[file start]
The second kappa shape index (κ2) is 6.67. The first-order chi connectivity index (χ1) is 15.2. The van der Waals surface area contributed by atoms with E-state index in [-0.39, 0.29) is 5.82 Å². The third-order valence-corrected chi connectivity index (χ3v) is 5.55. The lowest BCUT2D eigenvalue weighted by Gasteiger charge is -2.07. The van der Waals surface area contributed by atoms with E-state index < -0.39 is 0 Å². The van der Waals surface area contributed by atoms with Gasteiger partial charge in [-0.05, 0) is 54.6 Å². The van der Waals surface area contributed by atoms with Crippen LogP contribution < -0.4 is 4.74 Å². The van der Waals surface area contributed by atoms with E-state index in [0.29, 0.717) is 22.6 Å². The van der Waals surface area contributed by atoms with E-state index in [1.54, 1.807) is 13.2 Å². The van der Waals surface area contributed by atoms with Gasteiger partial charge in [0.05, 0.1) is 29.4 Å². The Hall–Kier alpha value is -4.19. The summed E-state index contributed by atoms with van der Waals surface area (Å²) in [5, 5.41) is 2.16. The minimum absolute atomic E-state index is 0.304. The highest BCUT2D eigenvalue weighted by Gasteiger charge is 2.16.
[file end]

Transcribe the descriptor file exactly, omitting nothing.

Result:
The second kappa shape index (κ2) is 6.67. The first-order chi connectivity index (χ1) is 15.2. The van der Waals surface area contributed by atoms with E-state index in [-0.39, 0.29) is 5.82 Å². The third-order valence-corrected chi connectivity index (χ3v) is 5.55. The lowest BCUT2D eigenvalue weighted by Gasteiger charge is -2.07. The van der Waals surface area contributed by atoms with E-state index < -0.39 is 0 Å². The van der Waals surface area contributed by atoms with Gasteiger partial charge in [-0.05, 0) is 54.6 Å². The van der Waals surface area contributed by atoms with Crippen LogP contribution < -0.4 is 4.74 Å². The van der Waals surface area contributed by atoms with E-state index in [0.29, 0.717) is 22.6 Å². The van der Waals surface area contributed by atoms with E-state index in [1.54, 1.807) is 13.2 Å². The van der Waals surface area contributed by atoms with Gasteiger partial charge in [0.05, 0.1) is 29.4 Å². The Hall–Kier alpha value is -4.19. The summed E-state index contributed by atoms with van der Waals surface area (Å²) in [5, 5.41) is 2.16. The minimum absolute atomic E-state index is 0.304. The highest BCUT2D eigenvalue weighted by Gasteiger charge is 2.16.